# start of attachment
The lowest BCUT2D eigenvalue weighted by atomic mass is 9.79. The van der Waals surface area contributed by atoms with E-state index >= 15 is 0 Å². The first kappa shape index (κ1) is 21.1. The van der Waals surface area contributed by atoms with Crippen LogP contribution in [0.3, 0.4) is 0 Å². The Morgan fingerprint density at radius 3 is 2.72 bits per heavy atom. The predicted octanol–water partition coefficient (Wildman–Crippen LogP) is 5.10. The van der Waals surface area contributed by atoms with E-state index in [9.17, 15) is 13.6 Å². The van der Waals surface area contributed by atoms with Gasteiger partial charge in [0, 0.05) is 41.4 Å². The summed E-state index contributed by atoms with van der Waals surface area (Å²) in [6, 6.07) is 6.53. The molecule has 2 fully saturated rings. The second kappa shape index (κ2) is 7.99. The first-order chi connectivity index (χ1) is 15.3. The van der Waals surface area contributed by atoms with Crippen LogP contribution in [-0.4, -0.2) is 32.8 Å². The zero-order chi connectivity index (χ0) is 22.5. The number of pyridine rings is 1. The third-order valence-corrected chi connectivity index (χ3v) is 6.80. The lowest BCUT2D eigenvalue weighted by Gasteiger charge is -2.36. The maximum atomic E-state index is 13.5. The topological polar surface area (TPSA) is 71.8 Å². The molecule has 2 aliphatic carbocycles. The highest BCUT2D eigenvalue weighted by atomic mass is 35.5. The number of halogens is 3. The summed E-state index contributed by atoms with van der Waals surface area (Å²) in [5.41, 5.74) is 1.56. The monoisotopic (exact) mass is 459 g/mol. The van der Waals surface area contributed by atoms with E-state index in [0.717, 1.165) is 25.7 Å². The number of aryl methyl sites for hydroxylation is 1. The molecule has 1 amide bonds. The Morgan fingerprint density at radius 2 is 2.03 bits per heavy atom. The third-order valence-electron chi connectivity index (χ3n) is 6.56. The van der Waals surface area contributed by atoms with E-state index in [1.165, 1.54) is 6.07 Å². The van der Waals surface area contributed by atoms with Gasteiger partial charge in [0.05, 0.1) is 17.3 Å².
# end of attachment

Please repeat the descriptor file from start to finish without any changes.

The lowest BCUT2D eigenvalue weighted by atomic mass is 9.79. The van der Waals surface area contributed by atoms with E-state index >= 15 is 0 Å². The first kappa shape index (κ1) is 21.1. The van der Waals surface area contributed by atoms with Crippen LogP contribution in [0.3, 0.4) is 0 Å². The Morgan fingerprint density at radius 3 is 2.72 bits per heavy atom. The predicted octanol–water partition coefficient (Wildman–Crippen LogP) is 5.10. The van der Waals surface area contributed by atoms with E-state index in [9.17, 15) is 13.6 Å². The van der Waals surface area contributed by atoms with Gasteiger partial charge in [0, 0.05) is 41.4 Å². The summed E-state index contributed by atoms with van der Waals surface area (Å²) in [6, 6.07) is 6.53. The molecule has 2 fully saturated rings. The second kappa shape index (κ2) is 7.99. The first-order chi connectivity index (χ1) is 15.3. The van der Waals surface area contributed by atoms with Crippen LogP contribution in [-0.4, -0.2) is 32.8 Å². The zero-order chi connectivity index (χ0) is 22.5. The number of pyridine rings is 1. The third-order valence-corrected chi connectivity index (χ3v) is 6.80. The lowest BCUT2D eigenvalue weighted by Gasteiger charge is -2.36. The maximum atomic E-state index is 13.5. The topological polar surface area (TPSA) is 71.8 Å². The molecule has 2 aliphatic carbocycles. The highest BCUT2D eigenvalue weighted by atomic mass is 35.5. The number of halogens is 3. The summed E-state index contributed by atoms with van der Waals surface area (Å²) in [5.41, 5.74) is 1.56. The monoisotopic (exact) mass is 459 g/mol. The van der Waals surface area contributed by atoms with E-state index in [0.717, 1.165) is 25.7 Å². The number of aryl methyl sites for hydroxylation is 1. The molecule has 1 amide bonds. The Morgan fingerprint density at radius 2 is 2.03 bits per heavy atom. The third-order valence-electron chi connectivity index (χ3n) is 6.56. The van der Waals surface area contributed by atoms with E-state index in [1.165, 1.54) is 6.07 Å². The van der Waals surface area contributed by atoms with Gasteiger partial charge in [0.05, 0.1) is 17.3 Å².